Good partnerships yield good policies.
Reforming complex systems so they work better for Colorado’s low-income individuals and families neither happens overnight nor in a vacuum. It takes a multi- sector team of stakeholders — such as direct service providers, other advocacy organizations, policymakers and community leaders — working tirelessly over months (and sometimes years) to make positive change happen.
That’s why we nourish and cultivate partnerships and community engagement throughout Colorado. Community-based organizations and direct service organizations can help identify laws and rules that get in the way of progress, while we lend our expertise, time and resources in helping develop policy proposals that address those barriers.
Through several coalitions, most notably the Colorado Skills2Compete Coalition, the Health Advocates Alliance (HAA), and the new Colorado Public Interest Litigation Coalition—all of which CCLP leads—we collaborate with a diverse group of partners throughout Colorado to take down the barriers that stand between Coloradans and their health, well-being and economic security.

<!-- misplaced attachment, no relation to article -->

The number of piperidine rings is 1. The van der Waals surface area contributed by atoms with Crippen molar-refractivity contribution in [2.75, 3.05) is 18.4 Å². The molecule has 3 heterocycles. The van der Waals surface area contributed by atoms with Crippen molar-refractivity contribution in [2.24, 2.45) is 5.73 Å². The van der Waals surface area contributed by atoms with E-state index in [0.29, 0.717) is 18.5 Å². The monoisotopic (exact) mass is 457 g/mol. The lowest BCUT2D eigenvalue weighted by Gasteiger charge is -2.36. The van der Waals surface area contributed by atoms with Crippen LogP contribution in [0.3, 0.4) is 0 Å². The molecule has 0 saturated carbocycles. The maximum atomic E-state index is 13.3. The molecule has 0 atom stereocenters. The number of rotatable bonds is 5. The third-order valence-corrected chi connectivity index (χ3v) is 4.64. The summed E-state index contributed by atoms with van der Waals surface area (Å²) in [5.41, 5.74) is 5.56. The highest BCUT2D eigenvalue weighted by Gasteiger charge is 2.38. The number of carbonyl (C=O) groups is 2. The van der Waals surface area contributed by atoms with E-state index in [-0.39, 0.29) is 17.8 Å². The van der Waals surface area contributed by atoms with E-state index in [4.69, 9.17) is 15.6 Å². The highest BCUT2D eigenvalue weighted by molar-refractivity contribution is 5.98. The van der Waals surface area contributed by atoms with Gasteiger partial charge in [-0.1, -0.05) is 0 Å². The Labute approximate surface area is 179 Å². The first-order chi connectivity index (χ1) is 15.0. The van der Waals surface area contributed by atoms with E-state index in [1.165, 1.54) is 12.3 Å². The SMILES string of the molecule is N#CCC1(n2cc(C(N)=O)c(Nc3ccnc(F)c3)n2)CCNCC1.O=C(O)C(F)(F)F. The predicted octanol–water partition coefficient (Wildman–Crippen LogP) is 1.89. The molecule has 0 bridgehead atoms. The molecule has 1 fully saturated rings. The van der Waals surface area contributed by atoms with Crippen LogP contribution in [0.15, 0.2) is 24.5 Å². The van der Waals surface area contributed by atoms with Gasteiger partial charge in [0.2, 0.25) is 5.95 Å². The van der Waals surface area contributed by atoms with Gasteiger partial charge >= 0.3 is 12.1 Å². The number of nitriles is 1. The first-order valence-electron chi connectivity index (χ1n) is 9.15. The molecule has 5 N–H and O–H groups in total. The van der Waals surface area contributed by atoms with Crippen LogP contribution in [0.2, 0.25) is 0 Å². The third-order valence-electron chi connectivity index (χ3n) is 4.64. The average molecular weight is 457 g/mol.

We take an active role in the Colorado Health Foundation’s Blueprint to End Hunger coalition, The Colorado Trust’s Health Equity Advocacy cohort, Renters’ Rights Roundtable (chaired by Colorado Coalition for the Homeless), the All Families Deserve a Chance Coalition, the Colorado Social Legislation Committee, the EITC Coalition, the Colorado Senior Lobby, and the Protect Our Care Coalition.
Because there’s strength in numbers from an advocacy standpoint, we welcome anyone interested in forging pathways from poverty. We strive to be good partners, whether we are leading an advocacy effort or supporting the lead of other organizations.